The directors of the Re: News series Red Light Boys (out now!) were given intimate access to the lives of New Zealand’s male sex workers. Sharing those stories is a chance to break the prejudice these men face, write Azita and Johnny Agnew. 

It was an emotional moment filming Allan Heta Cleaver – one of the male sex workers featured in Red Light Boys – become teary as he watched Georgina Beyer’s impassioned speech in Parliament from the third reading of the Prostitution Reform Act in 2003. 

Beyer, the world’s first openly trans MP, told the House how she couldn’t seek help from police when she was raped during her time as a sex worker, because at the time, prostitution was illegal. 

Seeing Allan’s reaction gave us a first hand appreciation of how far we’ve come as a society over the last 20 years and what that means for sex workers. 

We were privileged to be introduced to Allan through the New Zealand Prostitutes Collective. His extraordinary life and his 40 years working in the sex industry serve as the backbone to our series. 

Watch episode 1 of Red Light Boys 

In June 2003, New Zealand became the first country in the world to decriminalise sex work. 

This meant people 18 and over who engage in consenting paid sexual services wouldn’t be punished or prosecuted by the law while also protecting children from exploitation in relation to prostitution. It also meant acknowledging prostitution as service work, with the same employment and legal rights given to any other occupational group.

New Zealand citizens over the age of 18 who pursue this career no longer have to hide from police or fear the dangers of being assaulted by clients with no recourse to justice.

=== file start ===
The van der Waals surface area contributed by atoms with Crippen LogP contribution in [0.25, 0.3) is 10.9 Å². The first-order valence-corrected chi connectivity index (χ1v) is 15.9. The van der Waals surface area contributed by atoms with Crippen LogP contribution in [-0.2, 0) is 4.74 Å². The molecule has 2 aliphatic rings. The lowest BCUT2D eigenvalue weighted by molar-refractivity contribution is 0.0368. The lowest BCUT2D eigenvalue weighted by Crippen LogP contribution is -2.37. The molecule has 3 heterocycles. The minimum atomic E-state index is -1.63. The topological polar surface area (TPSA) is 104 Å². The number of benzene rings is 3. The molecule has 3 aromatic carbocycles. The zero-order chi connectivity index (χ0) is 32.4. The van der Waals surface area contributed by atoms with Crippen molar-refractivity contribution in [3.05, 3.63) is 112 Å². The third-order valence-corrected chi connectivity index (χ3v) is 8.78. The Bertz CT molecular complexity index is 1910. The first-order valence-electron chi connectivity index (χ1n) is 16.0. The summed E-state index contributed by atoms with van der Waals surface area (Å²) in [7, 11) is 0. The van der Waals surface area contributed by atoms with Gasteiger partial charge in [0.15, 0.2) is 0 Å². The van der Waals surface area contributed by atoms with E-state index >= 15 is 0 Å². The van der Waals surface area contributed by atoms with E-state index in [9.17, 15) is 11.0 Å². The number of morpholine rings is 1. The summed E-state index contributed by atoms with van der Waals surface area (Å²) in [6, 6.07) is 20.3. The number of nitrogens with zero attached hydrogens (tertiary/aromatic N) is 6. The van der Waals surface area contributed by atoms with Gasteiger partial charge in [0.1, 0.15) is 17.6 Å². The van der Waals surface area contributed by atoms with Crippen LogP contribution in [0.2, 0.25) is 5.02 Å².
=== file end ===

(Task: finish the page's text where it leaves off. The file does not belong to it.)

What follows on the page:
But they are still forced to live in a society where their work is shamed and their lives judged.

The life of a male sex worker has rarely been explored by filmmakers. The handful of documentaries made in the past 20 years generally focused on the negative sides of prostitution, portraying a world of drug abuse, hopelessness and victimisation. 

As opposed to this one-sided viewpoint, we saw Red Light Boys as an opportunity to open a healthy and balanced discussion around the topic.

Our stories are told through the diverse voices of those directly engaged in the sex industry. 

It is true that some young men face traumatic and damaging experiences in sex work. However, as we researched the series and got to meet young sex workers, this was far from the case for most of those involved. 

Many of the men we met find a sense of self-worth, empowerment and gratification through sex work, all whilst exploring and embracing their own sexuality. 

The internet has created a new autonomy and access to clients for sex workers. 

For these men, reaching clients online feels safer and more accessible as opposed to operating in a brothel or lurking on dark street corners, which is how many people assume sex workers do business. 

Red Light Boys gives an intimate glimpse into the hidden world of New Zealand's male sex work industry in 2023. We explore the human need for intimacy, emotional connection and the efficient access to sex. 

Our documentary is not about glorification or sensationalism, but rather about humanising and acknowledging a profession that is still vilified by our society. 

Each story is an authentic lived experience, told with honesty and bravery by real people within our communities.

We encourage you to watch the series with an open heart and mind in the same way that these men opened their hearts and minds to us.

Watch the full series of Red Light Boys – made with the support of NZ on Air – here

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